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Penardo v. National Railroad Passenger Corp.

United States District Court, D. Rhode Island

February 5, 2018

CAROLINA PENARDO, in her capacity as Administrator of the Estate of Andrea Lynn Penardo; CAROLINA PENARDO, individually; MICHAEL PENARDO; and ELIZABETH PENARDO, Plaintiffs,



         Before the Court is a Motion for Judgment on the Pleadings pursuant to Rule 12(c) of the Federal Rules of Civil Procedure filed by Defendant National Railroad Passenger Corporation (“Amtrak”). (ECF No. 5.) For the reasons set forth below, Defendant's motion is GRANTED.

         I. Background

         On October 16, 2016, sixteen-year-old Andrea Lynn Penardo, [1] and her sister, seventeen-year-old Elizabeth Penardo, travelled to East Greenwich, Rhode Island to take pictures of the East Greenwich waterfront. (Compl. ¶¶ 39-40, ECF No. 1-1.) Andrea and Elizabeth were raised in West Warwick and, while they had visited East Greenwich before, they were unfamiliar with the area between Main Street and the waterfront. (Id. ¶¶ 36, 39.) To access the waterfront from Main Street, Andrea and Elizabeth walked along King Street, where they encountered the King Street bridge. (Id. ¶¶ 40-41.) The King Street bridge is an old stone bridge, built in 1837, with narrow traffic tunnels and graffiti on the side. (Id. ¶¶ 12, 41.) Elizabeth took a photograph of the King Street bridge from the King Street median. (Id. ¶ 41.) Andrea and Elizabeth, their curiosity piqued, decided to see what was on top of the bridge. (Id. ¶¶ 41-42.)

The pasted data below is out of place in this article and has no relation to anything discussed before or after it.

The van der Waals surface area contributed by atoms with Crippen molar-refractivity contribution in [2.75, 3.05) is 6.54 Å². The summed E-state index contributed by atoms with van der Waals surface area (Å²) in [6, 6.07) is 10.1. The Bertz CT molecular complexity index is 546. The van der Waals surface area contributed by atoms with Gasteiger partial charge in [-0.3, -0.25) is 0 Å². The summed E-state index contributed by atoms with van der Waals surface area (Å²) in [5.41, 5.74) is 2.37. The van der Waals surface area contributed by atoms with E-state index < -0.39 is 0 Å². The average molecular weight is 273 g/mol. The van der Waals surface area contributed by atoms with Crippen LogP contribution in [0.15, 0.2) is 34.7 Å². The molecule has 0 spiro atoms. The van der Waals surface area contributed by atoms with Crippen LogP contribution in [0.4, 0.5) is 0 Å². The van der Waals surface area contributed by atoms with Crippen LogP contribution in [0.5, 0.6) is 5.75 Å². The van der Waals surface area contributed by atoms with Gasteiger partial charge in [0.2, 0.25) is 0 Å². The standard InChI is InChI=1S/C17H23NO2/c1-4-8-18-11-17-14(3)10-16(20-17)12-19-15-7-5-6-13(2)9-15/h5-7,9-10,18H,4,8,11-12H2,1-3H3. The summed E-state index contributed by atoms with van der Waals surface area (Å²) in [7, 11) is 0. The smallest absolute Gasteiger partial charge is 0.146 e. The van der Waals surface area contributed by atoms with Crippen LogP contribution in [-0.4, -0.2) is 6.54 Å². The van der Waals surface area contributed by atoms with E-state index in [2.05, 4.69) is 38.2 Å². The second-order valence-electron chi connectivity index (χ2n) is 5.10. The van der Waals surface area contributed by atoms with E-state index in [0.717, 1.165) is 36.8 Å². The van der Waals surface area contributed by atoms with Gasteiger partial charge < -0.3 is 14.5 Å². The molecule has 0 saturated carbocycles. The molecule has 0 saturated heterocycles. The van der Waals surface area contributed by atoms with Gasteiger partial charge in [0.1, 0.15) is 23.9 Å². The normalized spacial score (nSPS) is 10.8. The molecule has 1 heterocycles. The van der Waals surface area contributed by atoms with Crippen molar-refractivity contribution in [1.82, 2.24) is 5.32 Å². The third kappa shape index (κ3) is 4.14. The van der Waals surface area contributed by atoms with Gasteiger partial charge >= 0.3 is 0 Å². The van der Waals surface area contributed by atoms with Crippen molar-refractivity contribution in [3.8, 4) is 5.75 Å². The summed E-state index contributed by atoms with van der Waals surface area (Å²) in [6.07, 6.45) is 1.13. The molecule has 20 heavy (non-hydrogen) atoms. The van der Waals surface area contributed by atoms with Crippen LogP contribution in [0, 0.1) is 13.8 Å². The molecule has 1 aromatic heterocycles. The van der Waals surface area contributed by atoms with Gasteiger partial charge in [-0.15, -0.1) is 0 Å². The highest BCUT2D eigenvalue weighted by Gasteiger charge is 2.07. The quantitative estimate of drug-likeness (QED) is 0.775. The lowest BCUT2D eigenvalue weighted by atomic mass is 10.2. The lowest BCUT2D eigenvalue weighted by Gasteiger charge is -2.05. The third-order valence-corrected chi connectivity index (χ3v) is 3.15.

Andrea and Elizabeth walked up a well-worn path that began at the King Street sidewalk and ran up the hill to the top of the bridge. (Id. ¶ 42.) There was litter along the way and a cut tree nearby. (Id.) There was a fence with an unlocked gate at the top of the path, but the area otherwise lacked any signs or warnings. (Id. ¶¶ 42-43.) On the opposite side of the fence were railroad tracks and more litter, but there was no fence on the other side of the railroad tracks. (Id. ¶ 43.) Andrea and Elizabeth had never lived near railroad tracks, nor had they ever ridden on high-speed trains. (Id. ¶ 36.) In light of their unfamiliarity with trains and the age of the King Street bridge, Andrea and Elizabeth believed the railroad tracks passing over the King Street bridge were abandoned. (Id. ¶¶ 36, 39, 44.) Thinking that the bridge would offer a good vantage point to take photographs of the waterfront, they passed through the unlocked gate and sat down on the King Street bridge with their legs dangling off the side. (Id. ¶ 45.)